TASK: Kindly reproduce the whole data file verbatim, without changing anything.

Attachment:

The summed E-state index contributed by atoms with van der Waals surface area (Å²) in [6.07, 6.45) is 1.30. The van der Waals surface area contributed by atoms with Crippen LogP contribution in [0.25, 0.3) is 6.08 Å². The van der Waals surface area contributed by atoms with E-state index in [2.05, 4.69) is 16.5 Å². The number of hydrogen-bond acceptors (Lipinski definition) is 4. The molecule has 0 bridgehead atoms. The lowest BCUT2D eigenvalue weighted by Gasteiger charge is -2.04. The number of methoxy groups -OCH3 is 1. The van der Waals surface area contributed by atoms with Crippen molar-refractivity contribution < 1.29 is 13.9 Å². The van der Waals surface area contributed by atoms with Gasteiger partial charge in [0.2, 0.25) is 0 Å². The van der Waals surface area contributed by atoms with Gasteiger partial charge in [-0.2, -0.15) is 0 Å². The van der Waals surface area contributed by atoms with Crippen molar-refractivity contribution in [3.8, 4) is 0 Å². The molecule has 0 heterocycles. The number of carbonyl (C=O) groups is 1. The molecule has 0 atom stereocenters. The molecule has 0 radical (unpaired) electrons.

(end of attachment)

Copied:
The summed E-state index contributed by atoms with van der Waals surface area (Å²) in [6.07, 6.45) is 1.30. The van der Waals surface area contributed by atoms with Crippen LogP contribution in [0.25, 0.3) is 6.08 Å². The van der Waals surface area contributed by atoms with E-state index in [2.05, 4.69) is 16.5 Å². The number of hydrogen-bond acceptors (Lipinski definition) is 4. The molecule has 0 bridgehead atoms. The lowest BCUT2D eigenvalue weighted by Gasteiger charge is -2.04. The number of methoxy groups -OCH3 is 1. The van der Waals surface area contributed by atoms with Crippen molar-refractivity contribution < 1.29 is 13.9 Å². The van der Waals surface area contributed by atoms with Gasteiger partial charge in [0.2, 0.25) is 0 Å². The van der Waals surface area contributed by atoms with Gasteiger partial charge in [-0.2, -0.15) is 0 Å². The van der Waals surface area contributed by atoms with Crippen molar-refractivity contribution in [3.8, 4) is 0 Å². The molecule has 0 heterocycles. The number of carbonyl (C=O) groups is 1. The molecule has 0 atom stereocenters. The molecule has 0 radical (unpaired) electrons.